When super hero movies hit theaters they usually follow a story that resembles their comic book origins. Superman gets sent away from his planet and lands in Kansas. Batman’s parents are killed in an alley. Spiderman is a nerd who is irresistible to radioactive spiders. For the most part Hollywood usually tries to keep origin stories faithful to the page. Even the space god Thor earned a screenplay that kept pretty close to his comic book introduction. So how faithfully does the Captain Marvel movie stick to the comics?
The character of Captain Marvel has an interesting backstory. The name has been adopted by many characters in Marvel Comics before being used for Carol Danvers, the alter ego of the 2019 film’s Captain Marvel. From space man to earth girl, the character of Captain Marvel has undergone a lot of changes. Because there’s so much, the film looks like it’s going to skim over quite a lot of Carol Danvers’s history. So let’s take a look at some of the character’s history in the comic. We’ll see what Brie Larson as Captain Marvel is leaving out.
The Beginning of Captain Marvel
Fawcett Comics is not around anymore. That’s partially because they existed during a comic book bubble in the 1940’s. Also DC Comics sued them into oblivion over Captain Marvel for his alleged similarities to Superman. This version is now known as Shazam, who will also be making his first big-screen appearance later this year. Once Fawcett’s trademark over the character name lapsed, Marvel Comics took ownership under the condition that they produced a title with that name at least once every two years.
The Mar-Vell Years
In 1967 Stan Lee and Gene Colan introduced the world to Marvel’s first version of Captain Marvel in the pages of Marvel Superheroes #12. This version was named Mar-Vell. He was a Kree warrior who possessed super strength and energy projection abilities. The next issue of Marvel Superheroes introduced readers to Mar-Vell’s lover, and eventual successor, the legendary air force pilot Carol Danvers.
Mar-Vell originally showed up in a green and white colored suit, which, notoriously, the illustrators at Marvel hated. Then, in 1969, due to comparisons with Green Lantern, they changed his color scheme to the iconic red and black suit. In Captain Marvel #18 Carol was injured during a battle between Mar-Vell and his mortal enemy, the Kree commander Yon-Rogg. Carol survived the explosion. She found that she now possessed powers due to her DNA fusing with that of Captain Marvel. It took until 1977 for the character to earn her rank as superhero, when she received her first solo title, Ms. Marvel.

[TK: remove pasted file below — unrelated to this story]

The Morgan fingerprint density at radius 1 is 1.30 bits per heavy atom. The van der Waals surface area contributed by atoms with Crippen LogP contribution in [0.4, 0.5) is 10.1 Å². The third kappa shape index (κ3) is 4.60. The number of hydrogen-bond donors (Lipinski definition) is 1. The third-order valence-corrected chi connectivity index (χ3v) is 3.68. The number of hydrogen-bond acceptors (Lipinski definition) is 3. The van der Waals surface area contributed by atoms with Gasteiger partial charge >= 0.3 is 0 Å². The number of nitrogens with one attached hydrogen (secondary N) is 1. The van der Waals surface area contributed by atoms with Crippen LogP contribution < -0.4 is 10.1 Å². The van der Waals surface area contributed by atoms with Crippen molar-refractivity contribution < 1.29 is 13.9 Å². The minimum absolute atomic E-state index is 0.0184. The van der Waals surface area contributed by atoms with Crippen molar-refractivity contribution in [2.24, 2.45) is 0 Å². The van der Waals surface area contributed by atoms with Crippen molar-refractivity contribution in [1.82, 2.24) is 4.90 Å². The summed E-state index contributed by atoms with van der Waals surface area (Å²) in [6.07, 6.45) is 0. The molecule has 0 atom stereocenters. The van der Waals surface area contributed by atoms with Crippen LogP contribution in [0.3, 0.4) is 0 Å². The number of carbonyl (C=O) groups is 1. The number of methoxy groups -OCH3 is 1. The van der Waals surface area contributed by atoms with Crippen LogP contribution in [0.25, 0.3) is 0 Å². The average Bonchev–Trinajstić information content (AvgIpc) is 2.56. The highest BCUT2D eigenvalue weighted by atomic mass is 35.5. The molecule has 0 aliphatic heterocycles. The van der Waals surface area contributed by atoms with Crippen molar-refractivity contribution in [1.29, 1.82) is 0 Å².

Introducing Ms. Marvel
When Gerry Conway and John Buscema introduced us to the newly minted crime fighter, she had adopted the color scheme of her former lover. It would take a few issues before she donned her first outfit: a black, skin-tight body suit with a golden lightning bolt across her chest, and a red sash around her waist. By this point, Mar-Vell’s solo book was cancelled due to low sales. Marvel pivoted the idea for the character and Ms. Marvel was born. Ms. Marvel’s first story arc found her fighting for feminist ideals, such as equal pay for women (what a revolutionary idea!).
These early issues of Ms. Marvel were famous for their PSA-like morality. It wasn’t until famed Marvel writer Chris Claremont took over that Carol found herself on more space-based adventures. Under Claremont’s direction Ms. Marvel found herself crossing into other major Marvel titles like The Avengers, giving her the staying power to appear in comics even after her solo title was cancelled in 1979.
This cancellation may have been for the best, because the 80’s were right around the corner, and comics were about to take a weird turn.
The 80’s was a period of American excess, and that excess was definitely felt in the world of comics. In the 200th issue of the Avengers, Carol Danvers took a left turn that went against everything that had gone into the character beforehand. In this issue Ms. Marvel finds herself very suddenly several months pregnant, with no semblance of an explanation. It is revealed through the course of this story arc that she was forcefully impregnated by a time-travelling alien, Marcus Immortus, who wanted a future version of himself who could survive on earth.
To make matters worse, the future version of Immortus, who Ms. Marvel gave birth to, attempts to woo the once independent Carol. She eventually gives in to the romantic advances and, with the support of her teammates on the Avengers, runs off to be in love with the man who raped her, and came from her…